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Should Woodworkers Say Goodbye to Ebony?comments (0) June 7th, 2012 in blogs, videos
Video Length: 13:22
Produced by: Taylor Guitars
This is a cool video from Bob Taylor, co-founder of Taylor Guitars. He discusses a subject that's close to my heart: Ebony. I learned quite a bit about the wood watching this video. You should watch it, too. I didn't know, for example, that Cameroon is the only place where Ebony can be legally harvested. And I didn't know that 10 ebony trees were being cut down to get just 1 that is pure black in color, and the other 9 are left to rot on the jungle floor.
I also find it interesting (and a bit worrisome) that Taylor Guitars (or at least Bob Taylor) is now part owner of the company that provides 75% of the legal ebony to other instrument makers. On the one hand, he's done something I admire. He's decided that every ebony tree cut down will be harvested for lumber, so there's no waste and the supply of ebony goes up. However, he is part-owner of an instrument making company. And now he has significant control over an important resource that his competitors need (or at least want). If he is as good intentioned and caring as he seems, I suspect there will be no problems. But you never know.
What I'd like to know is whether the ebony I buy from lumber dealers comes to the US through these same channels. I don't use a lot of it and I save every scrap, but I'd like to know where it comes from, whether it will still be available in the near future and whether or not I should start practicing my ebonizing skills.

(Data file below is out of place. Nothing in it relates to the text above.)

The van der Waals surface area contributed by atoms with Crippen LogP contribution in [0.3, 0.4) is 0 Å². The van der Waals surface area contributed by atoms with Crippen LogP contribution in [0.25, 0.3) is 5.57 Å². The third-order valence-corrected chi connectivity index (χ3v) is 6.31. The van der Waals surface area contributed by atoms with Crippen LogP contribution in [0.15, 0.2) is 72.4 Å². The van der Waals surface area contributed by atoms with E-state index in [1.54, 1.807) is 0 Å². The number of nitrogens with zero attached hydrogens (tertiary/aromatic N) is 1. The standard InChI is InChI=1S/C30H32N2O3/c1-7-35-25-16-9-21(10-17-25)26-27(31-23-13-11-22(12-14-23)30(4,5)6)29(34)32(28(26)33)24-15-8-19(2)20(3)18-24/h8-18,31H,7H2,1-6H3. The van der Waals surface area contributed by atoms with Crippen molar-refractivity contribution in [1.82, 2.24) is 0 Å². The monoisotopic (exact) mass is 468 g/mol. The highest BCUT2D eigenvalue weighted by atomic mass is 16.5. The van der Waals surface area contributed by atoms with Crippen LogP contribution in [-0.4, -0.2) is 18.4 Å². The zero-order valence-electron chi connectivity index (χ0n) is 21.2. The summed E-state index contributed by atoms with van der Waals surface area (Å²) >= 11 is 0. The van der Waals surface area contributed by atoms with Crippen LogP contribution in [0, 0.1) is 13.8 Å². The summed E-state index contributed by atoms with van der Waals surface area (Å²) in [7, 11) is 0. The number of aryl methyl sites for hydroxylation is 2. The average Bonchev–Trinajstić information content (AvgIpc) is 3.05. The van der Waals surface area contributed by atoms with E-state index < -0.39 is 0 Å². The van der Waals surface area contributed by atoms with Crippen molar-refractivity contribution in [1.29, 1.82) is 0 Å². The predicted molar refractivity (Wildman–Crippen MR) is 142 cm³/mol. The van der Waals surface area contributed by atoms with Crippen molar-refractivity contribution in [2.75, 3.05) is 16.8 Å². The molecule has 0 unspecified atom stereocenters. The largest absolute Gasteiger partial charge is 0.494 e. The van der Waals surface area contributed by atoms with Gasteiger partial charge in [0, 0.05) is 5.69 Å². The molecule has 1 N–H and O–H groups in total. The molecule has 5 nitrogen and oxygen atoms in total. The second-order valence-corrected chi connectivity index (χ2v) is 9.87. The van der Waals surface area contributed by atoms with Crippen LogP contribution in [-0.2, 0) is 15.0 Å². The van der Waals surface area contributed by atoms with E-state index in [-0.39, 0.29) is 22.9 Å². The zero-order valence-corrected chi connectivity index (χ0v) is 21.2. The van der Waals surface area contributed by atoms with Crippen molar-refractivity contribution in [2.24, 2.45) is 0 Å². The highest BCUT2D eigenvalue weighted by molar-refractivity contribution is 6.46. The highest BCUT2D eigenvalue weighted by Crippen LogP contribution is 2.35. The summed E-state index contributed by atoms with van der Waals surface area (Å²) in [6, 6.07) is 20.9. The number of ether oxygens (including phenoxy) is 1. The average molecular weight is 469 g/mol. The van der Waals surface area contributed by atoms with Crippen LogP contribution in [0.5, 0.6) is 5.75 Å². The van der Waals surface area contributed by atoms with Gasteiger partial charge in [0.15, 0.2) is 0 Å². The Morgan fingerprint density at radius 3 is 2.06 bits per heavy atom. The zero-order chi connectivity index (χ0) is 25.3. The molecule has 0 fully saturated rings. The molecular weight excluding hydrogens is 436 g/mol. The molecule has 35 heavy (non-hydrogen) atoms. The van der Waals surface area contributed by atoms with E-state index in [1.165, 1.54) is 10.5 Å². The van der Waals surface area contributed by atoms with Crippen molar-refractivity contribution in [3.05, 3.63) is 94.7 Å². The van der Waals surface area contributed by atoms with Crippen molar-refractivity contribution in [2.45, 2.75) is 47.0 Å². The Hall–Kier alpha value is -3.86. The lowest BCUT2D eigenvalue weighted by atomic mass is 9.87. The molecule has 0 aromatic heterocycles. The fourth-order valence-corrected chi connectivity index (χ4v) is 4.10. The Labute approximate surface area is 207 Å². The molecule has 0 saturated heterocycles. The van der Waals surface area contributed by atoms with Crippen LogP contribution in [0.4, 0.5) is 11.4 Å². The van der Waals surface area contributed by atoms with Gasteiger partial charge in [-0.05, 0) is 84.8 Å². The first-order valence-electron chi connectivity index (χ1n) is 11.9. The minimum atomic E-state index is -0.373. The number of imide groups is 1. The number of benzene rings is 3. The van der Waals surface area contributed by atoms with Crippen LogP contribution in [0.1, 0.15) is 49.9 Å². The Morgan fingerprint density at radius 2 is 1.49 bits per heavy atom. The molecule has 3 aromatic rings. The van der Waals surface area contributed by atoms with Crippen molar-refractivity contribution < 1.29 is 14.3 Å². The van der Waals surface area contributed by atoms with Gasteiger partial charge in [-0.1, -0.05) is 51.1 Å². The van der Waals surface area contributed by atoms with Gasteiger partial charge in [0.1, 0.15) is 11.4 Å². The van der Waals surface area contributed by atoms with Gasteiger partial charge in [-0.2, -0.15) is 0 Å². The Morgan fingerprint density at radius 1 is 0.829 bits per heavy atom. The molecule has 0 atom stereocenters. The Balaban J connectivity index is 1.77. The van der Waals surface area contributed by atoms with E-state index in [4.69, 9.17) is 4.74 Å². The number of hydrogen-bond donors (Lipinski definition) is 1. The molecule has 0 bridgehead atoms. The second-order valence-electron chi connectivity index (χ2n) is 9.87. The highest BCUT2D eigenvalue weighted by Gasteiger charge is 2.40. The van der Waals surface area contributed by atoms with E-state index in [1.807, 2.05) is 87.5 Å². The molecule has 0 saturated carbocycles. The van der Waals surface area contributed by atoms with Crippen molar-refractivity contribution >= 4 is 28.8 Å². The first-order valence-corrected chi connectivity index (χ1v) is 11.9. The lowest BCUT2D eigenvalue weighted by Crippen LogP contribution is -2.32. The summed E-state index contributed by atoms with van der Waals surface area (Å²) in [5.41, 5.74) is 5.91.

Wow. I didn't expect this much response. And I certainly did't expect Bob Taylor to respond. Some of you might miss his response, because it's now burried in the middle of the comment stream, so I'm copying it here. Please read it. Also, one commenter thought I was implying that Mr. Taylor would somehow take evil advantage of his position with respect to ebony. I'm sorry to have given that impression, because I actually got the opposite impression from him. He strikes me as honest, caring and as doing this for the very reasons he says.
Here's what he wrote:
Hi All, I've been a woodworker for a long long time. I make a lot of furniture and love the community. I thought I'd add a few comments to help your discussion. I'm not a hype guy, although i've found in my forum experiences in the past that whatever I say, there are people who agree and people who think I'm lying. Well, I'm not lying, I'll start with that.
Here's a few things I thought i'd share after reading comments.
1. We, nor I, don't give to the Obama campaign. It's amazing how people post things like that who think they know. Blows my mind.
2. There are other legal places to get ebony, but they're not practical for a number of reasons. That ebony rarely makes it to the market.